Angered by the blighted and abandoned buildings in their north Baton Rouge neighborhoods, more than 100 people told city officials Monday night exactly how they feel.

“I look out my front door and I can’t see nothing but trash,” said Aaron Jackson. “It looks horrible and has for years. Someone has to do something about this.”

Jackson, who has organized a group called Concerned Community Citizens in response to an abandoned and rundown house on his street, cited falling property values and illegal activity.

Metro Council member LaMont Cole hosted the meeting to discuss strategies for addressing blighted properties within his district, which covers a large swath of north Baton Rouge. He reported 1,058 current cases of blight in District 7 alone.

The East Baton Rouge Parish government has struggled for years to deal with pervasive blight issues ranging from piles of junk and overgrown vegetation to rundown buildings and filthy swimming pools. The August 2016 floods exacerbated the problem, leaving damaged buildings in their wake that in some cases remain rundown or uninhabitable.

City officials at Monday's meeting promised action. They also defended their hard work against claims to the contrary, and said the sheer volume of cases has somewhat overwhelmed their current system for dealing with blighted property.

Felix Ezejiofo, the city code enforcement manager for blight elimination, said his office often receives between 50 and 100 calls per day “and everybody wants their (problem) fixed that day.”

“We’re doing the best we can as fast as we can,” he said. “However, it would be nice if sometimes the homeowners looked around and … did a little picking up.”

Reports of blight generally elicit one of two responses from the city: either condemning the house following a Metro Council vote, or sending smaller issues such as trash and unkempt landscaping to blight court, which issues judgments on complaints and oversees the cleanup process.

If property owners fail to resolve problems themselves, city crews can complete the work for them and put a lien on their property pending reimbursement of cleanup costs. In 2015 the city reorganized its blight court, allowing steeper fines.

Some have criticized the court, which meets twice a month, for failing to promptly address the volume of complaints. Others have defended the program, saying landowners often respond to proceedings by cleaning up their properties.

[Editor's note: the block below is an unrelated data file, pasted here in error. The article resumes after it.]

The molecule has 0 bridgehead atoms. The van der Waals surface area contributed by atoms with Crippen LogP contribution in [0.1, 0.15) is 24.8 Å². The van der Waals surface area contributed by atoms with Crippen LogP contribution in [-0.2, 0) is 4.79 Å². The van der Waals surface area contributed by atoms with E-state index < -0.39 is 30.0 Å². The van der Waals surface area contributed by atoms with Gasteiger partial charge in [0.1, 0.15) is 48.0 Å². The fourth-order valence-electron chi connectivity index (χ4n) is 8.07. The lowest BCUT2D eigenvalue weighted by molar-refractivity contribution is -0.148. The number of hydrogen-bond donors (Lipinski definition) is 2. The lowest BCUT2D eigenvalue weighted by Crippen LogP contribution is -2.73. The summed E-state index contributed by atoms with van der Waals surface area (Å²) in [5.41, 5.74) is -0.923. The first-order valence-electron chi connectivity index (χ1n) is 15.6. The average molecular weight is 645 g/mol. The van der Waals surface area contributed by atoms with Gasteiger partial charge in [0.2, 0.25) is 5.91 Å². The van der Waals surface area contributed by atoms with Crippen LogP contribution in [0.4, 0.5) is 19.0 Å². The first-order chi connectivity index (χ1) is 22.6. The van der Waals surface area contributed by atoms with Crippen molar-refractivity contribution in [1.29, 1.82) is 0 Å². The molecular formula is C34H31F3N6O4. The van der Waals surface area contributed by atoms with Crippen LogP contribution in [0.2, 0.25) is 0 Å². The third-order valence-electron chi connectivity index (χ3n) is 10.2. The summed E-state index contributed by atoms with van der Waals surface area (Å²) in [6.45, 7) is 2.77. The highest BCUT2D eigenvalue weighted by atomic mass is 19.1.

In addition to existing backlogs, Ezejiofo said, tracking down property owners to notify them of blight proceedings sometimes delays the process since most of the properties in question are abandoned. Legally, the city must notify owners before starting cleanup efforts.

“I know you’re angry, very angry,” Ezejiofo told residents. “Nobody believes us, but … the Department of Public Works and the mayor (are) looking at this with utmost eagerness and giving us all the support we need. Just be patient with us. … One day you’re going to walk around Baton Rouge and not even know where you are because everything is so clean.”

Despite his optimism, many residents at Monday's meeting appeared largely unconvinced. They spoke about abandoned houses that sit for years, attracting wildlife and crime.

Doris Mott complained about two unkempt properties in her neighborhood, which she said is otherwise neat and orderly. She mentioned that vacant buildings often attract drug dealers and prostitutes, in addition to pests such as raccoons and opossums. Rehabbing those buildings could help draw families and businesses to these neighborhoods, she said. 

Cole said after the meeting that he plans to use feedback gathered from the meeting to streamline the blight response process — and its “many different moving parts” — for faster results.

Mayor-President Sharon Weston Broome has also spoken repeatedly about the importance of addressing blight as a means of curbing crime. While addressing the public earlier this month over an alarming increase in city homicides, Broome told residents to expect “an initiation of cleanup … throughout our neighborhoods where we will be addressing abandoned cars and blight from our public works department.”

Her administration is also working to bolster the Redevelopment Authority and has proposed making it the lead force fighting blight, while scaling back the struggling Office of Community Development — a change from her predecessor Kip Holden, who was hesitant to provide permanent RDA support.

Editor's Note: Advocate staff reporter Andrea Gallo contributed to this report.

Follow Lea Skene on Twitter, @lea_skene.